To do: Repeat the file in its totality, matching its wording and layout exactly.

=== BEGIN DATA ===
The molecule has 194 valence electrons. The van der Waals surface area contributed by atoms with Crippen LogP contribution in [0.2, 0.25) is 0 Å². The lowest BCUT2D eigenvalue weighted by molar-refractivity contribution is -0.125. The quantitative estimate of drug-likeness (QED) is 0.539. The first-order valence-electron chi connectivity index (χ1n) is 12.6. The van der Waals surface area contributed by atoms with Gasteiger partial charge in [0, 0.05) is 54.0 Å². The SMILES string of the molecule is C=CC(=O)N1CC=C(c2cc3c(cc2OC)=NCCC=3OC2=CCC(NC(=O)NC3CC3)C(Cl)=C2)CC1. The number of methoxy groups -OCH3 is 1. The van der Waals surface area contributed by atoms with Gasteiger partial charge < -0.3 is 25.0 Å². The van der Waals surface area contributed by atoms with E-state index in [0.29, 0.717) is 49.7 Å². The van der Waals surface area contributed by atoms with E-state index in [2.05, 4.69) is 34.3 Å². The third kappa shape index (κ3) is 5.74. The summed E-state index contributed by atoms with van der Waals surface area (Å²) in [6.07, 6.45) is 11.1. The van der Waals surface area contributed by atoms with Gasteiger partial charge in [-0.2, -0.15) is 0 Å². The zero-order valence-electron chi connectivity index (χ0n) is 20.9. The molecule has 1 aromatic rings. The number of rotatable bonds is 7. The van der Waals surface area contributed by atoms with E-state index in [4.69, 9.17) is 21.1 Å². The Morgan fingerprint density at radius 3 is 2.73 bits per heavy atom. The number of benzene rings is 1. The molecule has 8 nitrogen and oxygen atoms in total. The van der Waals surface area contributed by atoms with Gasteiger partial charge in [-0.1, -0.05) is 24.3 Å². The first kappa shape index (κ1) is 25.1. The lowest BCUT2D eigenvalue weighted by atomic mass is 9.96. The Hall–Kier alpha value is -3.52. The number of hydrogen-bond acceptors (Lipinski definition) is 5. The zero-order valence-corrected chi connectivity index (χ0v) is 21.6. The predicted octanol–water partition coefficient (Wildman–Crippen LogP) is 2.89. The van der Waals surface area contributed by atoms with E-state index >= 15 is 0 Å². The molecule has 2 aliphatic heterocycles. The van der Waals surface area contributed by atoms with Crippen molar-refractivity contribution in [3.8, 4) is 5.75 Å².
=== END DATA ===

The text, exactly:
The molecule has 194 valence electrons. The van der Waals surface area contributed by atoms with Crippen LogP contribution in [0.2, 0.25) is 0 Å². The lowest BCUT2D eigenvalue weighted by molar-refractivity contribution is -0.125. The quantitative estimate of drug-likeness (QED) is 0.539. The first-order valence-electron chi connectivity index (χ1n) is 12.6. The van der Waals surface area contributed by atoms with Gasteiger partial charge in [0, 0.05) is 54.0 Å². The SMILES string of the molecule is C=CC(=O)N1CC=C(c2cc3c(cc2OC)=NCCC=3OC2=CCC(NC(=O)NC3CC3)C(Cl)=C2)CC1. The number of methoxy groups -OCH3 is 1. The van der Waals surface area contributed by atoms with Gasteiger partial charge < -0.3 is 25.0 Å². The van der Waals surface area contributed by atoms with E-state index in [0.29, 0.717) is 49.7 Å². The van der Waals surface area contributed by atoms with E-state index in [2.05, 4.69) is 34.3 Å². The third kappa shape index (κ3) is 5.74. The summed E-state index contributed by atoms with van der Waals surface area (Å²) in [6.07, 6.45) is 11.1. The van der Waals surface area contributed by atoms with Gasteiger partial charge in [-0.2, -0.15) is 0 Å². The zero-order valence-electron chi connectivity index (χ0n) is 20.9. The molecule has 1 aromatic rings. The number of rotatable bonds is 7. The van der Waals surface area contributed by atoms with E-state index in [4.69, 9.17) is 21.1 Å². The Morgan fingerprint density at radius 3 is 2.73 bits per heavy atom. The number of benzene rings is 1. The molecule has 8 nitrogen and oxygen atoms in total. The van der Waals surface area contributed by atoms with Gasteiger partial charge in [-0.1, -0.05) is 24.3 Å². The first kappa shape index (κ1) is 25.1. The lowest BCUT2D eigenvalue weighted by atomic mass is 9.96. The Hall–Kier alpha value is -3.52. The number of hydrogen-bond acceptors (Lipinski definition) is 5. The zero-order valence-corrected chi connectivity index (χ0v) is 21.6. The predicted octanol–water partition coefficient (Wildman–Crippen LogP) is 2.89. The van der Waals surface area contributed by atoms with E-state index >= 15 is 0 Å². The molecule has 2 aliphatic heterocycles. The van der Waals surface area contributed by atoms with Crippen molar-refractivity contribution in [3.8, 4) is 5.75 Å².